fbpx

The inside approach to beautiful skin

Arm yourself.

Your kitchen cupboards should contain all nutritional arsenal you need for beautiful skin. Detox your shelves of anything processed, sugary or overly refined and replace it with whole foods that are colourful, seasonal and, ideally, organic. As skin replaces itself every six weeks, it shouldn’t be too long until you start seeing the benefits of your new regime.

Eat the rainbow.

Antioxidants repairs skin damage at cellular level by mopping up free radicals. Make sure you’re eating an array of green, red, orange, yellow and purple fruits and vegetables – the vibrant colours are what gives them them their beta-carotene, vitamins A, E and C, selenium and zinc properties.

Try: upping your intake of berries, which contain anthocyanin, a potent warrior against oxidative stress, one of the main causes of aging.

Nuts and seeds.

Vitamin E is a skin superhero; it protects skin from free radical damage and promotes regeneration. Nuts and seeds are extremely good sources. Try a handful of almonds, hazelnuts and sunflower seeds as a snack, add them to smoothies and sprinkle over salads. Brazil nuts contain selenium, a trace mineral which can help reduce acne and pumpkin seeds are a good source of zinc, again essential for skin healing.

Also try: flaxseeds, chia seeds and walnuts.

Good fats. 

Essential fatty acids (EFAs) are an elixir for your skin. They make up the building blocks of healthy cell membranes and help maintain the skin’s natural oil barrier, which is vital to a hydrated, plump, youthful looking complexion. Unfortunately our bodies can’t produce them, they have to be obtained from food. Omega 3s in oily fish helps fight inflammation, aid dry skin conditions like eczema and bolster skin’s moisture levels.

Try: wild salmon, mackerel, sardines and pilchards.

Avocado.

Great source of carotenoids, potassium and vitamins B, C and E, they also boast oleic acid, a monounsaturated fatty acid that locks moisture in the epidermis, helping to keep it looking firm, hydrated and nourished.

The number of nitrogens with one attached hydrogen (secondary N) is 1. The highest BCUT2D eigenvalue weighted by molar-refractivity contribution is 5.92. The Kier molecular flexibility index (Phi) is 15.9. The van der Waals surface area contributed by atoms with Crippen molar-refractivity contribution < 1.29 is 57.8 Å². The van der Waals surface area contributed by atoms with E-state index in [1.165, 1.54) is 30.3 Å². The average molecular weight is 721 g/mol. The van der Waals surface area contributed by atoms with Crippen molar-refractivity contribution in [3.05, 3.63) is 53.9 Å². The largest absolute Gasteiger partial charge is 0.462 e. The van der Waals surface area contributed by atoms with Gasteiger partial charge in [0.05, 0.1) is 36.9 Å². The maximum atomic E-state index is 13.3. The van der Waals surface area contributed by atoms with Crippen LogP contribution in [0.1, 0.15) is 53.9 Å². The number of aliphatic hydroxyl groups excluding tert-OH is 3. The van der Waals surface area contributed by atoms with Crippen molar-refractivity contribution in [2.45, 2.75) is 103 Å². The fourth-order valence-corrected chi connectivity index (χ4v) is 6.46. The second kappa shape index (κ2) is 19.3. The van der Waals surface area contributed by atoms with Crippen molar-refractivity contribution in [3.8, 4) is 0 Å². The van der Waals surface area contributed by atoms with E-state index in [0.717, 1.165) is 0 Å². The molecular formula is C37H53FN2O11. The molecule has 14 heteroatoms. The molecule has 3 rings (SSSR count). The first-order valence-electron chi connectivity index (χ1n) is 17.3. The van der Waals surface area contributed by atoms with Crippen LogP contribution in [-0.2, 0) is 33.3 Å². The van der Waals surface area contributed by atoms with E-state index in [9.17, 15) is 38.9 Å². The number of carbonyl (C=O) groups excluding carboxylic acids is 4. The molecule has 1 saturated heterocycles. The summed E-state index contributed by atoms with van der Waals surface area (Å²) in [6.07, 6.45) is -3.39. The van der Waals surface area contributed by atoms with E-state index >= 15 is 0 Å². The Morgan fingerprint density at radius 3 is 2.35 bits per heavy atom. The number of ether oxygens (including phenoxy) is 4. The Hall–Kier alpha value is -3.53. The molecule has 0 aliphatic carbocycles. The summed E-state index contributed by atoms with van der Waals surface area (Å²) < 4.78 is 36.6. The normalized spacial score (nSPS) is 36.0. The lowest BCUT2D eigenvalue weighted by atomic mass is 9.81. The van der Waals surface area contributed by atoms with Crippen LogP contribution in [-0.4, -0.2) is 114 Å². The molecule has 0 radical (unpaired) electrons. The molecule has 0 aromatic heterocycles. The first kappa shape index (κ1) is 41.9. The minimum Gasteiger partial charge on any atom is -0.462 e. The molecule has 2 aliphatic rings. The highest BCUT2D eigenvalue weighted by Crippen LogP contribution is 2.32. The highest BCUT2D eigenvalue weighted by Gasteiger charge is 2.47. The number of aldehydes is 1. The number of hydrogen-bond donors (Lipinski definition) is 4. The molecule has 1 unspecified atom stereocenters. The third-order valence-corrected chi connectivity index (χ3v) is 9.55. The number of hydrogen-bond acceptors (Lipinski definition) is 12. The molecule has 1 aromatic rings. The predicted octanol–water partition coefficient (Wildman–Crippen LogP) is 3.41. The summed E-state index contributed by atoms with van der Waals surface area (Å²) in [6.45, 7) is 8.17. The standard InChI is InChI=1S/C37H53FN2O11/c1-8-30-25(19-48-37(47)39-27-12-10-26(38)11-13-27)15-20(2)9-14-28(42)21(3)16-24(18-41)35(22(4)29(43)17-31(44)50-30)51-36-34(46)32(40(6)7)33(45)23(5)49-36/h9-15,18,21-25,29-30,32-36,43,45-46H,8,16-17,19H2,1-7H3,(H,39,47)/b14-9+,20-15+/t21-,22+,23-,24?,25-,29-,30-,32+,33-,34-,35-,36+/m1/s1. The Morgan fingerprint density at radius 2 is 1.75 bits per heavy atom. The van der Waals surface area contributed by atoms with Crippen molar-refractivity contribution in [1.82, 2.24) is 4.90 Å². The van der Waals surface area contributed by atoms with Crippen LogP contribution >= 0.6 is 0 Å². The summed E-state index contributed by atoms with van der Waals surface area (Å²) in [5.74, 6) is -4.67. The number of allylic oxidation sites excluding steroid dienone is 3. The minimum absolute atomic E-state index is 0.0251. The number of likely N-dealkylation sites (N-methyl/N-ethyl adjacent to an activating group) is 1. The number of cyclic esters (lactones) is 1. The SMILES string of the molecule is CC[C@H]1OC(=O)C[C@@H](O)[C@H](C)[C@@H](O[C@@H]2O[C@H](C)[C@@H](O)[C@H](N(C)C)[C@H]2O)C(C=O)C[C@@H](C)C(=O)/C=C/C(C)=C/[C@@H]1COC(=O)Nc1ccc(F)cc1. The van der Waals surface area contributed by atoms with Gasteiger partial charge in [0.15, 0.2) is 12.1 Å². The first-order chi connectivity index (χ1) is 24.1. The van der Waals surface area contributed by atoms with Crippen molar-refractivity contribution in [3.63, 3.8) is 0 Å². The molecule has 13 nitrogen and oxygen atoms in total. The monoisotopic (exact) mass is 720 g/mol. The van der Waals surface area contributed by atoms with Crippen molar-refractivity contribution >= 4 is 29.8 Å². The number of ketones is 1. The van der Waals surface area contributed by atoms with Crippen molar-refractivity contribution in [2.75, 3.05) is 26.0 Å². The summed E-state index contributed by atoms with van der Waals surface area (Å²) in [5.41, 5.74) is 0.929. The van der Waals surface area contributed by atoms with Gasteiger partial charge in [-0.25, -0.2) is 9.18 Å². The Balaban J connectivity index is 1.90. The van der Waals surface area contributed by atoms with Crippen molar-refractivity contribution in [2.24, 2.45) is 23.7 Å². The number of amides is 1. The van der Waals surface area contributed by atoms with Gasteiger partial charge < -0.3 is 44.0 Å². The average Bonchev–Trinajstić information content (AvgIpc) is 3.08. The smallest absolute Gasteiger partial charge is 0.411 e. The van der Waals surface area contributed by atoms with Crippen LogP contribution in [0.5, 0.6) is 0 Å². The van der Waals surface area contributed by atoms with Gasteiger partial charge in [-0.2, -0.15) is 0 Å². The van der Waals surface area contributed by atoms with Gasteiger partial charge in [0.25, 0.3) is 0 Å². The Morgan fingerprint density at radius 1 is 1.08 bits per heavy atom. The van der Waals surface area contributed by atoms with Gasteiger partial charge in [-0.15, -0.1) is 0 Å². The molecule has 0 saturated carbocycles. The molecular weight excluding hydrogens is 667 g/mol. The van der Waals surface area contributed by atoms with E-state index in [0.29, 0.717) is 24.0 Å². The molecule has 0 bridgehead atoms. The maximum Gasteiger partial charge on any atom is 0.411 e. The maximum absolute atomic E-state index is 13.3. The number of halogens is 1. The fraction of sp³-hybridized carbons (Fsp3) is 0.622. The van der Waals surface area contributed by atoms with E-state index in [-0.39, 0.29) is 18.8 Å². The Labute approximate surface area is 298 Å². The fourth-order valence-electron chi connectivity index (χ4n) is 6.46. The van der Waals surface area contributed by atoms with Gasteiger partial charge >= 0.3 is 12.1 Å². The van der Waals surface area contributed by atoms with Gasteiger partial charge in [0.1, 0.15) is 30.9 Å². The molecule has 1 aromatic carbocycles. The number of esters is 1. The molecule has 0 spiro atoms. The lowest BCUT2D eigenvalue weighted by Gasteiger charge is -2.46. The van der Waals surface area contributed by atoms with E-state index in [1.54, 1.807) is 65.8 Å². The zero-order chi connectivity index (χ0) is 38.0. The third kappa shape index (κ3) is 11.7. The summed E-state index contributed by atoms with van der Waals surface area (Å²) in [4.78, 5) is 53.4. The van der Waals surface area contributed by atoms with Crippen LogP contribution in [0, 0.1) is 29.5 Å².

Try: Use as a replacement of butter or adding to smoothies to make them extra rich and creamy.

Green supreme. 

Think of them as a multi-vitamin for beautiful skin. They get their colour from chlorophyll, a disease fighting phytochemical, and also contain vitamin A (otherwise known as retinol, a key ingredient in anti-aging creams), helps promote skin cell growth and turnover. Then there’s vitamin C, beta-carotene and copper, which unite to promote collagen production and give skin a healthy bloom. Vitamin K helps strengthen blood vessel walls, while folate is a vital nutrient for cell repair.

Try: freezing fresh kale, collards, spinach, beetroot – to use in smoothies and juices throughout the year.

H2O.

Skin cell membranes need to be well hydrated to keep them plump and firm. We’re made up of 80% water so it stands to reason that you need to keep sipping throughout the day to maintain levels. Aim for two litres, or three if you’re exercising. You should notice a difference after just a few days.

Try: infusing mint and cucumber; basil and lime, or lemon and ginger into a water bottle to make it less of a chore.

Gut health. 

You can have the healthiest, most varied whole food diet in the world but if you’re not digesting it properly, you won’t be getting the most from the nutrients. Probiotics are live microorganisms which can help to redress the balance of good gut bacteria. They’re largely found in fermented foods such as kombucha, kefir, tempeh, miso, sauerkraut and kimchi.

Try: a supplement form if you suspect your internal ecosystem needs a helping hand.

 

Leave a Reply

Your email address will not be published. Required fields are marked *

side-logo-1

Hendon

At vero eos et accusam et iusto odio

At vero eos et accusamus et iusto odio digniss iducimus blan ditiis